In the midst of all the breathless coverage of the economy “recovery” (is it recovering? Isn’t it? Why does this coverage sound like a pennant race in September?), and our myopic focus on the “jobs number,” the New York Times highlights a recent study which shows the structural problems of low-wage work in America.
According to the report, a single worker needs an income of $30,012 a year — or just above $14 an hour — to cover basic expenses and save for retirement and emergencies. That is close to three times the 2010 national poverty level of $10,830 for a single person, and nearly twice the federal minimum wage of $7.25 an hour.
A single worker with two young children needs an annual income of $57,756, or just over $27 an hour, to attain economic stability, and a family with two working parents and two young children needs to earn $67,920 a year, or about $16 an hour per worker.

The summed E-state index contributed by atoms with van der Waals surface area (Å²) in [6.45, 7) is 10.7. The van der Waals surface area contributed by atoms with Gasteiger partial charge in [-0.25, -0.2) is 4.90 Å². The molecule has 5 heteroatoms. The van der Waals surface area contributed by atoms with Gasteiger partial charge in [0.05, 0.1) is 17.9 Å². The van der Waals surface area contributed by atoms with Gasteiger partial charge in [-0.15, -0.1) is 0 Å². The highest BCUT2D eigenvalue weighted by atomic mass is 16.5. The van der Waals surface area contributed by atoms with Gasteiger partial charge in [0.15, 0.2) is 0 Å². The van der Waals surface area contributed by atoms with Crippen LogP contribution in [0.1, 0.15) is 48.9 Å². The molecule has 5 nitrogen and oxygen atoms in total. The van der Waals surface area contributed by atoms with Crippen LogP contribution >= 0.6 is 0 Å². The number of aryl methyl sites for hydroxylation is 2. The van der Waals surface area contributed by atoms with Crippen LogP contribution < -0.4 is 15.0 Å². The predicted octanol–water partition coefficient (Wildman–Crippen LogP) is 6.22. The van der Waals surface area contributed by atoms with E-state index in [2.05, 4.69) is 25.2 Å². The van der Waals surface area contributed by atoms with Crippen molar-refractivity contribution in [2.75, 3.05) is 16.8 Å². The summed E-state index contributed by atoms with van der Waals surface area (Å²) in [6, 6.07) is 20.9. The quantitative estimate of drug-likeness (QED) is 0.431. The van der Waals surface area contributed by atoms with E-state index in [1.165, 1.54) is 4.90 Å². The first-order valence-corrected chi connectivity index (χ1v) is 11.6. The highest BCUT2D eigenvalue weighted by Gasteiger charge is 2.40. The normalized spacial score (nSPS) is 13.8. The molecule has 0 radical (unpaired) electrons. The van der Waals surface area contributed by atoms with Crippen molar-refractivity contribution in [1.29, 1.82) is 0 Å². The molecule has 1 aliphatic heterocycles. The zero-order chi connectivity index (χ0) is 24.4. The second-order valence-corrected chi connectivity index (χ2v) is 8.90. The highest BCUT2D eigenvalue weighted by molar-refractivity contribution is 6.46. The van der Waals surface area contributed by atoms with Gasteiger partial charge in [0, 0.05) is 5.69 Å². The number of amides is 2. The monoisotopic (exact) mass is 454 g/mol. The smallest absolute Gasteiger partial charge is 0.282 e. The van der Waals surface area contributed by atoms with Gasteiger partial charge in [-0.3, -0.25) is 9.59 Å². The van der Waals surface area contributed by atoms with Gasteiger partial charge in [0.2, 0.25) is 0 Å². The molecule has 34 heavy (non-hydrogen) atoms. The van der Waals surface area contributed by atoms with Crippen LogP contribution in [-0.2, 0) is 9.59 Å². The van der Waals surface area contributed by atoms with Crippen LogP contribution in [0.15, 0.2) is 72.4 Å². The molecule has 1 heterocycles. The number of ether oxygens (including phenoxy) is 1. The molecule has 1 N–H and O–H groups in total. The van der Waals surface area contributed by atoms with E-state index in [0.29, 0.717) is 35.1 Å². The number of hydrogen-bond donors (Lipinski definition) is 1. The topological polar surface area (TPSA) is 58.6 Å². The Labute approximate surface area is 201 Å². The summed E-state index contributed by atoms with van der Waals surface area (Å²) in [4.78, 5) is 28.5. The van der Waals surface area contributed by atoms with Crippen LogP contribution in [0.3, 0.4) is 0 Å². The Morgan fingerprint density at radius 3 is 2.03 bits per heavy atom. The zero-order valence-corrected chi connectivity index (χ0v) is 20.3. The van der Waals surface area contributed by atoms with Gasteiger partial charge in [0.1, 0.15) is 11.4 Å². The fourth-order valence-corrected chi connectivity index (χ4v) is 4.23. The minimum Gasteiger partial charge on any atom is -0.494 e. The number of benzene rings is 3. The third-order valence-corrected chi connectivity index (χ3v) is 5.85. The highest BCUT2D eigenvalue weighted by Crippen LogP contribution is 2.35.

The study makes clear its assumptions, and notes that there will be significant regional variations, especially given the range of housing costs in different areas. (Furthermore, the report will undoubtedly fuel some comments about the economic difficulties inherent in single-parenting, but it seems pretty important to note that the traditional Catholic teaching on just wage assumes that only one parent has to work full-time outside the home, so the above data for two-parent families is not much better!) But for all the quibbling, these numbers can help us see at the nickel-and-dime level what exactly it means to live in a society of injustice. Yes, injustice, systematically – for we undoubtedly rely on sub-$14/hour wage levels to buy many of the things we use in life every day.